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CLICKABLE MOSAIC OF THUMBNAILS COVERING THE ORIGINS OF THE TISZA RIVER
M-34-129 M-34-130 M-34-131 M-34-132 M-35-121 M-35-122
M-34-141 M-34-142 M-34-143 M-34-144 M-35-133 M-35-134

Although Romanian toxic spills into Danube tributataries will ultimately impact the Danube Delta, certain Romanian spills also affect Ukraine more immediately, as for example

  1. the 30-Jan-2000 spill at Baia Mare of 1,000 tons of cyanide-and-heavy-metal sludge which followed the Somes and Tisza Rivers to affect Ukraine over a short stretch of the Tisza (on whose Ukrainian bank are situated the town of Chop along with five villages), and

  2. the 10-Mar-2000 and 14-Mar-2000 spills at Baia Borsa, the first of which consisted of 20,000 tons of heavy metal sludge, which followed the Viseu and Tisza Rivers to affect Ukraine over a long, and later a short, stretch of the Tisza (on whose banks are situated a large number of Ukrainian towns and villages).

The three rivers which carry the toxic spills in question flow from east to west in the accompanying maps.  Not shown on the instant maps is that once within Hungary, the Tisza heads south and into Yugoslavia where it joins the Danube, which at that point has begun to flow eastward toward the Black Sea.

L-34-010 L-34-011 L-34-012 L-35-001 L-35-002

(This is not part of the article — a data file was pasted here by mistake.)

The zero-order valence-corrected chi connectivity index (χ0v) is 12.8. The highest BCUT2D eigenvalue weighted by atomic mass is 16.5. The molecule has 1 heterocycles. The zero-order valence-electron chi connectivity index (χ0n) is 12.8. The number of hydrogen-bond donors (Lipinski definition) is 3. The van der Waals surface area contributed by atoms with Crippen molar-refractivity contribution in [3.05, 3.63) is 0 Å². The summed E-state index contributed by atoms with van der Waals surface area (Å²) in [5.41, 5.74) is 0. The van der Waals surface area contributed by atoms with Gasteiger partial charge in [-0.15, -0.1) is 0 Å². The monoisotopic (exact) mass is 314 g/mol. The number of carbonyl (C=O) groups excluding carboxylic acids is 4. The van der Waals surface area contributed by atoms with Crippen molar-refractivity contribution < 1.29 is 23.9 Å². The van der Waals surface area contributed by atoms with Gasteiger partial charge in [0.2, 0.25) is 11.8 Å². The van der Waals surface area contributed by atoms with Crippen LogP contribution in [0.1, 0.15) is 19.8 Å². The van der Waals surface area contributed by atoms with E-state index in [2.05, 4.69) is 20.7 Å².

Each tile in the mosaic can be clicked to reveal a corresponding detailed map (after which, clicking the BACK button in the browser will return to this mosaic, and clicking BACK a second time will return to the body of the "Danube Delta Disaster" discussion).

Labels in the detailed maps are in Russian, and differ from contemporary press coverage as follows: Tisza in contemporary press coverage is represented as Tysa in the maps; Somes as Samosh toward the west and changing to Somesh farther east; Viseu (sometimes Viso) as Vysheul downstream and Vysheu upstream; Baia Borsa as Beila Borsha; Baia Mare is unchanged.  National boundaries in the detailed maps are marked by lines conisisting of what look like capital I's separated by dots.  Such national boundaries are harder to find when they follow the middle of rivers, because then they are not drawn continuous.

Each side of a tile in the mosaic covers approximately 37.5 km.

Maps linked on this page were originally at  www.lib.berkeley.edu/EART/x-ussr/M35E.html and are Copyrighted 2003 The Regents of the University of California.

 

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